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My Last Buck “YOUR ADVENTURES” with Shane O’Brien

When I was a young Marine, overseas, I became very ill. I was given medication by the local doctors that had a side effect. I lost my sense of smell. After I got out of the Marines I taught myself how to hunt deer. Over the years, I got good at it, first with a gun, then the bow.

A few years ago, while bow hunting in a friends plywood stand, the floor gave way, I fell 15 feet, breaking my right shoulder in three places and breaking off the ball joint. I was now the proud owner of a steel plate and twelve screws. The next year, I took an eight point from the same stand, this time with a crossbow. Last year I was lucky enough to shoot a 170 class eleven point during shotgun season. I’m getting older now and it’s getting harder to get up at three in the morning. It’s getting harder to sit still in the cold for long hours.

On 10/20/12, I was sitting in my homemade ground blind.  It’s a pile of branches on all sides of a tree, overlooking a shallow western facing slope. The blind looks something like an eagles nest on the ground and covers me chest high with my back against the tree. It sits near the intersection of two deer trails.

On that morning, I was in full camo and in the blind before daylight and watched as the woods came to life. About 8:30 A.M. two doe came by, within shooting distance, but I let them pass.

At 9:06 A.M. there was movement to the north. A head bobbing buck was coming down the trail toward me. A rack so big, it appeared he had a hard time keeping his head up. I started to get buck fever and could not catch my breath. I took a couple of slow deep breaths to settle down.   Slowly, I adjusted my crossbow in my left shoulder, and took aim. At 25 yards he saw me, but did know what I was. He quartered to me, peeking around a small sapling leaving his vitals exposed.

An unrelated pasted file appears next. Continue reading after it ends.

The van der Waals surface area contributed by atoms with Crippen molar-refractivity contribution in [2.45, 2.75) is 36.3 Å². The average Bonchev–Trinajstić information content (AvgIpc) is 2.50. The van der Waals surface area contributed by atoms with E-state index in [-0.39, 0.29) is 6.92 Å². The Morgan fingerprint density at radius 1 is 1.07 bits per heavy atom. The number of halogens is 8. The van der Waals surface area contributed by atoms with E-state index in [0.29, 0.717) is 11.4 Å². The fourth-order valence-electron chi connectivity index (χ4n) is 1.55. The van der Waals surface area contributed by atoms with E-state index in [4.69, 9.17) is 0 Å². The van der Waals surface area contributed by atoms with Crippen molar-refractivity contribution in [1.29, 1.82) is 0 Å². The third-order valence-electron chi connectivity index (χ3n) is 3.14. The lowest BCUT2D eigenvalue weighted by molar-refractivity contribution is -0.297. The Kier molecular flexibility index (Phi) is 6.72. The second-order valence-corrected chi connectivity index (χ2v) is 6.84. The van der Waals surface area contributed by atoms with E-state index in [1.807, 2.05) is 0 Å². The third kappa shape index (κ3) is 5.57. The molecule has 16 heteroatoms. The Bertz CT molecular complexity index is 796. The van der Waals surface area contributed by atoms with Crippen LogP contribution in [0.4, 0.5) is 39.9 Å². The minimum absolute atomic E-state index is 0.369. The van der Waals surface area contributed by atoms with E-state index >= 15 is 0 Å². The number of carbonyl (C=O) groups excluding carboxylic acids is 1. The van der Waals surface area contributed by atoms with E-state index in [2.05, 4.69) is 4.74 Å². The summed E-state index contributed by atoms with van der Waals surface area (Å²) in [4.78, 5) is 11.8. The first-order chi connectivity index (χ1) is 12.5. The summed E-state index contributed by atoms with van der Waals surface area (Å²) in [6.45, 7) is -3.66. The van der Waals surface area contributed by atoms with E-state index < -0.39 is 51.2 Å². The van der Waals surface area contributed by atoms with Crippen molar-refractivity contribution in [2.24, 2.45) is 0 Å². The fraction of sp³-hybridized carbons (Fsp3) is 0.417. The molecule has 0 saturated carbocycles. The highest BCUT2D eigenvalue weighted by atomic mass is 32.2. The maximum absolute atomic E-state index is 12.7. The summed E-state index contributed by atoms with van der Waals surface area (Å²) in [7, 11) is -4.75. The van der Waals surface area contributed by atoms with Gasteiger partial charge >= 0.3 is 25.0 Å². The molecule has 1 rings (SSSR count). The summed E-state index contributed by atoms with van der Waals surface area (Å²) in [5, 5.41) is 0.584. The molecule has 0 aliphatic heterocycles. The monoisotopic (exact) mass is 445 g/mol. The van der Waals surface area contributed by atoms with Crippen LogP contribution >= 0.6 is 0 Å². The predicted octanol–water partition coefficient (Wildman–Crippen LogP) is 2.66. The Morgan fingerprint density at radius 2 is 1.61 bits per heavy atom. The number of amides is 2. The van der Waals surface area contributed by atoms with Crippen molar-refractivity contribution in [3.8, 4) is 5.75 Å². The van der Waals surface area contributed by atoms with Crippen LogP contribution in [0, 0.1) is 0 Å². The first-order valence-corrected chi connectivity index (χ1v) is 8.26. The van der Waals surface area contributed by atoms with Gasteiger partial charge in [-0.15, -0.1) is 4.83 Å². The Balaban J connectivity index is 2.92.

Knowing he was not coming any closer, I took careful aim and fired. The bolt hit its mark behind the right shoulder with a hollow thud. The buck wheeled to the right and ran, tail down. It was a fatal hit.  He ran over the hill, out of sight.

I waited as long as I could, but admittedly, not as long as I should.  I started trailing him, seeing blood right away.  After 150 yards, the blood trail stopped.  My heart sank. I looked everywhere but could not pick up the trail. After a while, I went back to spot where I found the last drop.

I spoke quietly out loud and said, “Lord, please, if you let me find this deer, it will be my last.” The very instant I said that last word, a warm, gentle breeze came up the hill from the west. It struck my face and….I smelled the deer. I SMELLED THE DEER!

I followed that breeze down the hill to where he laid. A 150 class ten point.

A promise is a promise. This is my last deer of many.  Shane has left the field!

Shane O’Brien, Iowa



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